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The Perishers - Introducing Sweden's finest

The Perishers

Feature by Jack Foley

THE Perishers believe their beautifully crafted songs read as a melancholy paean to life in their hometown of Umeå, Sweden, where the dark, snowcapped winters stretch from October to April.

On their UK and US debut Let There Be Morning, the band have written a shimmering collection of stark and evocative songs that leaves the listener with an unforgettable feeling of both inspiration and pathos.

“It’s very hard to write immediate songs,” says the band’s vocalist/guitarist Ola Klüft. “We write songs that creep into you and stay there.”

Surprisingly, the harsh surroundings have helped – or rather forced the band to find their collective muse.

“We live in a small town in Sweden, far away from where everything happens. In the north, the winters are very, very long and cold and dark.

“It affects me a lot,” says Klüft. “When you’re happy, you don’t have the time to write music because you’re doing something else. When you’re a little bit low and it’s cold outside, that’s when the inspiration comes.”

Let There Be Morning reflects this perfectly. Swelling piano and delicate melodies cradle Klüft’s soft, disarming vocals. His graceful interpretation of the world taps into everything from the desperate hope for the end of the workweek (Weekends) to addressing the great beyond (Let There Be Morning), and of course, a few testaments to love.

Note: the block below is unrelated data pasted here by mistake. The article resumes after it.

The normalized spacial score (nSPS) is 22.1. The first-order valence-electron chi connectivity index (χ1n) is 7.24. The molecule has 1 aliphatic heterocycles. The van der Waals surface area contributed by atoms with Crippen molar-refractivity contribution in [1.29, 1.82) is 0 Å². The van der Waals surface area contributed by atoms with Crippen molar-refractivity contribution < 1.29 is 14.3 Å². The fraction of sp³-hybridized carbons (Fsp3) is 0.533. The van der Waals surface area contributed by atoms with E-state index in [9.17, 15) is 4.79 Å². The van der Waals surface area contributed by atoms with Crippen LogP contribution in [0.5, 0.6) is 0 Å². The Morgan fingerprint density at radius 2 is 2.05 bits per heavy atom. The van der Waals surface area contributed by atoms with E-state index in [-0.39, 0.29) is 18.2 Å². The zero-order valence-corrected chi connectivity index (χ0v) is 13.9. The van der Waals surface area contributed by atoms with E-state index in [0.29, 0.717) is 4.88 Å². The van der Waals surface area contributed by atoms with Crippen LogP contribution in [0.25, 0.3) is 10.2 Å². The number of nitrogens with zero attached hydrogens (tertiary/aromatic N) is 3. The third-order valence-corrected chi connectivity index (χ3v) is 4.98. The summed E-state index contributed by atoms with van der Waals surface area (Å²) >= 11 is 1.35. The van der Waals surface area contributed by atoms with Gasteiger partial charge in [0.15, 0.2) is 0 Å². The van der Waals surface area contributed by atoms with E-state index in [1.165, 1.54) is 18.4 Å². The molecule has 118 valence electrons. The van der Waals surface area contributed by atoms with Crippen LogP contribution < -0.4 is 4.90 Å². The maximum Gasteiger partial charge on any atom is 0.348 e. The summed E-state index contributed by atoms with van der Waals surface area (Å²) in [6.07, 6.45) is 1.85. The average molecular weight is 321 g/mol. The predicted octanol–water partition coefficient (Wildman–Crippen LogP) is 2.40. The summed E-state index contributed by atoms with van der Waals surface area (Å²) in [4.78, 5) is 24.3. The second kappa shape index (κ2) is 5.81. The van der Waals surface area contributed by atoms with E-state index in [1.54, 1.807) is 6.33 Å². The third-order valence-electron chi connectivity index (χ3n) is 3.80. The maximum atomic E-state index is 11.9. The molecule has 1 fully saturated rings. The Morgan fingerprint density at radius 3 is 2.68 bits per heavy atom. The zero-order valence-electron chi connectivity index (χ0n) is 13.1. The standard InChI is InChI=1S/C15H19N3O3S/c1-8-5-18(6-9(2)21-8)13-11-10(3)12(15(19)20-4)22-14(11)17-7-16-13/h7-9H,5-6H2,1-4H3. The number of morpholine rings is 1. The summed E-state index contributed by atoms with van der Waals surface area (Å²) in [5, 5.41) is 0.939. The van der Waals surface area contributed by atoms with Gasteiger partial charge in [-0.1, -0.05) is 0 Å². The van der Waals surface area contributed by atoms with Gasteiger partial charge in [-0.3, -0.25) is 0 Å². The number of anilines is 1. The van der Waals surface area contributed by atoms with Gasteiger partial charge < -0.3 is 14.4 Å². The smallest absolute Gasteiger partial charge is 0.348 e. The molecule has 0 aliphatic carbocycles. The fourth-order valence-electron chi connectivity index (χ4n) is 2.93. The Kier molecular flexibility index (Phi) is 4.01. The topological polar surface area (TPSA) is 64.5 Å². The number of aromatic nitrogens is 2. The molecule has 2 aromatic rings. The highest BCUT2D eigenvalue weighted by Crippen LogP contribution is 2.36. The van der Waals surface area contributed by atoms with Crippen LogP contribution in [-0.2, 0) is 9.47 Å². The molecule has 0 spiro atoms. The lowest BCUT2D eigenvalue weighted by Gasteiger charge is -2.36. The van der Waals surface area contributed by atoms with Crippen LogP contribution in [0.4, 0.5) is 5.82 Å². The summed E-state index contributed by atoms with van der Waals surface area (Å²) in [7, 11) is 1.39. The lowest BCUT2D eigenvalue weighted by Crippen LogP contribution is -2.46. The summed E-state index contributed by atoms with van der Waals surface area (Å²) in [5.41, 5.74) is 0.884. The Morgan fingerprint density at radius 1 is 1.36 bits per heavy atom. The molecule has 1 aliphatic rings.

Looking toward great, often gloomy, lyricists such as Bob Dylan, Leonard Cohen and Neil Young for inspiration, Klüft nails universal themes on the lovelorn standout, Trouble Sleeping – which also marks the band’s debut single.

“We want people to ultimately find comfort in the songs,” says Gustafson. “Even a song like Let There Be Morning, which is about somebody who is about to die, is very hopeful because something better is waiting.”

Klüft is also able to stir up intense emotions in a rather unique way. Since English isn’t his first language, he’s able to connect his music with listeners without fully putting his own heart on the line.

“I spend a lot of time writing lyrics,” he says. “But it would be even harder for me to write in Swedish than English. It’s so much easier to say ‘I love you’ then it is to say ‘jag älskar dig,’ which is ‘I love you’ in Swedish.

“I can’t really explain it, but a lot of Swedish people feel that way. I can hide behind the English words in a way that I can’t hide behind Swedish words.”

Like anything worth enjoying though, it took time to get to this point. And it hasn’t been quick.

Klüft and Gustafson are lifelong friends, while the rest have been playing together in one form or another since 1997.

They signed a record deal with Swedish label MNW/Nons in 2001 and recorded their debut disc, From Nothing To One. The album received solid reviews and the band successfully toured outside of Sweden, with stops in Norway, Holland and Taiwan. Soon after The Perishers got to work on Let There Be Morning.

“We had more confidence with the second album. We are a band that needs to have time. Since we know each other so well, making music comes fairly natural to us. But it still takes awhile for the songs to settle for us,” says Klüft.

The praise for Let There Be Morning in their homeland catapulted The Perishers to a new level. Now they hope to share their rekindled passion with the rest of the world.

The album will be released through Red Ink (SonyBMG) and is preceded by the first single Trouble Sleeping on April 17.

Hear Trouble Sleeping